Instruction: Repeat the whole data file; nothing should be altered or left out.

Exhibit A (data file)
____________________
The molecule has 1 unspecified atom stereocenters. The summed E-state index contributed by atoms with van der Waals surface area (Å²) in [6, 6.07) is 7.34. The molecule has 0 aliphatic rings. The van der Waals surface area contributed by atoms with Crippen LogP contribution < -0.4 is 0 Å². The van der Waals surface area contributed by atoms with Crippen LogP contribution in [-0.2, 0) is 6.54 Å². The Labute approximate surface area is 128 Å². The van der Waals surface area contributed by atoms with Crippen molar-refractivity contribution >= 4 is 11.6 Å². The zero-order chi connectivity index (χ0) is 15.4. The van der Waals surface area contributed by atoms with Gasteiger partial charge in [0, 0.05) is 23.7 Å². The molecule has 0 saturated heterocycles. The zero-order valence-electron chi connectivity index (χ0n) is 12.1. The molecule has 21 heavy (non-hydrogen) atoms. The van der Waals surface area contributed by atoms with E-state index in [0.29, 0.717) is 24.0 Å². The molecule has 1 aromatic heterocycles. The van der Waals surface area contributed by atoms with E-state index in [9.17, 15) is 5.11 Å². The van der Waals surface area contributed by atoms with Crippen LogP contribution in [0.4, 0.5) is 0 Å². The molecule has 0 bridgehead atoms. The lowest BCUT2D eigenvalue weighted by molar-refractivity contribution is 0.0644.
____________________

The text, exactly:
The molecule has 1 unspecified atom stereocenters. The summed E-state index contributed by atoms with van der Waals surface area (Å²) in [6, 6.07) is 7.34. The molecule has 0 aliphatic rings. The van der Waals surface area contributed by atoms with Crippen LogP contribution < -0.4 is 0 Å². The van der Waals surface area contributed by atoms with Crippen LogP contribution in [-0.2, 0) is 6.54 Å². The Labute approximate surface area is 128 Å². The van der Waals surface area contributed by atoms with Crippen molar-refractivity contribution >= 4 is 11.6 Å². The zero-order chi connectivity index (χ0) is 15.4. The van der Waals surface area contributed by atoms with Gasteiger partial charge in [0, 0.05) is 23.7 Å². The molecule has 0 saturated heterocycles. The zero-order valence-electron chi connectivity index (χ0n) is 12.1. The molecule has 21 heavy (non-hydrogen) atoms. The van der Waals surface area contributed by atoms with E-state index in [0.29, 0.717) is 24.0 Å². The molecule has 1 aromatic heterocycles. The van der Waals surface area contributed by atoms with E-state index in [9.17, 15) is 5.11 Å². The van der Waals surface area contributed by atoms with Crippen LogP contribution in [0.4, 0.5) is 0 Å². The molecule has 0 bridgehead atoms. The lowest BCUT2D eigenvalue weighted by molar-refractivity contribution is 0.0644.